Learn all you need to know about SA timeshare trends here. (Photo: Supplied)
According to the latest Consumer Goods and Services Ombudsman (CGSO) Annual Report, timeshare complaints accounted for only 4% during the reporting period 2017/2018, making up 250 out of the total 5 593 complaints received.
Alex Bosch, spokesperson for the Vacation Ownership Association of Southern Africa (VOASA) says, "The global timeshare industry comprises more than 20 million shared vacation owners and in South Africa there are 750 000 consumers enjoying timeshare vacations year after year.
We are proud that the vast majority of owners in South Africa are happy. However, it is also VOASA’s firm belief that if there was only one complaint that it would be one too many, and so we are committed to working closely with the CGSO to help those who are unhappy with their timeshare”.
VOASA conducted a further investigation into the nature of the complaints lodged and found that during the period 1 October 2017 to 30 April 2018, 72 out of 200 complaints received emanated from non-VOASA members.
“One of the key priorities of VOASA is to aid the protection of consumers and shared vacation owners from questionable companies operating on the fringe of the industry. We want to help consumers to be vigilant and not a victim.
These companies usually operate under the guise of being a legitimate timeshare resale company or travel club. As a result, the reputation of the industry suffers damage and VOASA members who operate legitimate businesses are impacted negatively,” explained Bosch.
SEE: Why buying timeshare is a good idea
VOASA says important not lose sight of the bigger picture when dealing with complaints.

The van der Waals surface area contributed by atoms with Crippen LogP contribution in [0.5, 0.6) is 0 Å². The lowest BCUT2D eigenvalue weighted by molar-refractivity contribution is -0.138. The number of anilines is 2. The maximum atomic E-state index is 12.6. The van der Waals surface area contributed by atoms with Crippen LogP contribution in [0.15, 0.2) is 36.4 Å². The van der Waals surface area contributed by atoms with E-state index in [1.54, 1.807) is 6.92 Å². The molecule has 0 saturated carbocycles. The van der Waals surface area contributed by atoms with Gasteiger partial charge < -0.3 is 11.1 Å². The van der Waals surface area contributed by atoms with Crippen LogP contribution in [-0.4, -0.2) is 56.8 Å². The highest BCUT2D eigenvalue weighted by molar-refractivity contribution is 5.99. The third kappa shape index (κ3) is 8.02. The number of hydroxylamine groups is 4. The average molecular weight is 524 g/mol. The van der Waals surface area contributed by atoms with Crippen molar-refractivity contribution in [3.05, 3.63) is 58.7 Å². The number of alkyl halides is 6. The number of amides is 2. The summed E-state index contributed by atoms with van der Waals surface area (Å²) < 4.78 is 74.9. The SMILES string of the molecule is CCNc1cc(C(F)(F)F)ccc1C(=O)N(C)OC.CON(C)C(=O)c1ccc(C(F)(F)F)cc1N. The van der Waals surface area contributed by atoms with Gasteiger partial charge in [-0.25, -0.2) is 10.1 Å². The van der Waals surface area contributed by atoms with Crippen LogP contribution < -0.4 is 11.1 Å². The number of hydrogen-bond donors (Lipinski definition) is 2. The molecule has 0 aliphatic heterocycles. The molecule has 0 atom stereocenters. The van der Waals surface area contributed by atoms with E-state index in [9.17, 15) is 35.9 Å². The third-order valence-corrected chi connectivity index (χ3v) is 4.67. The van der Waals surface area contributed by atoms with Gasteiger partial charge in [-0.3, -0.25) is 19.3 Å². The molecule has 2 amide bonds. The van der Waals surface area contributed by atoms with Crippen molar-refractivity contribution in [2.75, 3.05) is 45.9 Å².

With timeshare said to be a growing industry across 121 countries and several continents, it creates annual sales of approximately 17 billion USD (about R250bn @ R14.73/$).
VOASA says South Africa is "one of the world’s leading shared vacation ownership markets", ranking as the 5th highest country for vacation ownership and 4th in terms of future purchase interest with considerable international appeal.
This is according to a global survey conducted by Oxford Economics and Leger for the American Resort Development Association. Traveller24 caught up with them to find out a bit more.
READ: Timeshare in a Nutshell
What are the core benefits of owning timeshare?
VOASA: The inherent value of timeshare products comes in using them to take regular vacations with accommodations that provide more space than most other travel options.
By paying for a number of years holidays upfront at today’s prices, you are safeguarding your holiday costs against inflation and peak season rates. This is why shared vacation owners have an extremely engaged relationship with their timeshare and the timeshare lifestyle that is driven by the quality of resorts and accommodations, prime locations, cost savings on future vacation costs and making a vacation a certainty rather than a possibility.
Not only is shared vacation ownership good for our health by ensuring that we take regular holidays, it’s also good for our country’s economy.
According to a Grant Thornton survey, the South African timeshare is a R3.5 billion per annum industry that has a significant footprint in the tourism and hospitality sectors. Furthermore, its knock-on effect has a positive impact on the country’s economy by contributing billions of rand to the GDP and generating employment for around 27 000 people.
Timeshare owners generally spend more than double what a hotel guest spends in the areas around the property because their accommodation is prepaid, proving the value of timeshare resorts to the local economy. To further illustrate this point, the major timeshare resorts were compared with major hotels in three popular tourism regions - Umhlanga, Hazyview and the Drakensberg. In each region timeshare accounted for approximately 63% of the available accommodation, contributing significantly to the local economy in these regions.